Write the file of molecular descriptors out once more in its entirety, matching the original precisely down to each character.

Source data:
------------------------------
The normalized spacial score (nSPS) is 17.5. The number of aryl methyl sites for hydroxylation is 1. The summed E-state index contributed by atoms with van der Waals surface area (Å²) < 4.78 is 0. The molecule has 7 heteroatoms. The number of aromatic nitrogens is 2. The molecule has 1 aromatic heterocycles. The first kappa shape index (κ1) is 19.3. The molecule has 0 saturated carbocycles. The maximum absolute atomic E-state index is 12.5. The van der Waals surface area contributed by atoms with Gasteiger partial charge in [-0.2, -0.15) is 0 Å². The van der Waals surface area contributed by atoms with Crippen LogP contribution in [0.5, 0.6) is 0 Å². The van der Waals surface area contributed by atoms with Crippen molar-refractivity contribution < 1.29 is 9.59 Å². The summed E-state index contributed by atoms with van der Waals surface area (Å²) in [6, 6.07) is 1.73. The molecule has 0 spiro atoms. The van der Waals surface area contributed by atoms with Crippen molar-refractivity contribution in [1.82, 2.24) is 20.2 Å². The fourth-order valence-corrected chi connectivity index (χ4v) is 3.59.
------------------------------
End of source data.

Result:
The normalized spacial score (nSPS) is 17.5. The number of aryl methyl sites for hydroxylation is 1. The summed E-state index contributed by atoms with van der Waals surface area (Å²) < 4.78 is 0. The molecule has 7 heteroatoms. The number of aromatic nitrogens is 2. The molecule has 1 aromatic heterocycles. The first kappa shape index (κ1) is 19.3. The molecule has 0 saturated carbocycles. The maximum absolute atomic E-state index is 12.5. The van der Waals surface area contributed by atoms with Gasteiger partial charge in [-0.2, -0.15) is 0 Å². The van der Waals surface area contributed by atoms with Crippen LogP contribution in [0.5, 0.6) is 0 Å². The van der Waals surface area contributed by atoms with Crippen molar-refractivity contribution < 1.29 is 9.59 Å². The summed E-state index contributed by atoms with van der Waals surface area (Å²) in [6, 6.07) is 1.73. The molecule has 0 spiro atoms. The van der Waals surface area contributed by atoms with Crippen molar-refractivity contribution in [1.82, 2.24) is 20.2 Å². The fourth-order valence-corrected chi connectivity index (χ4v) is 3.59.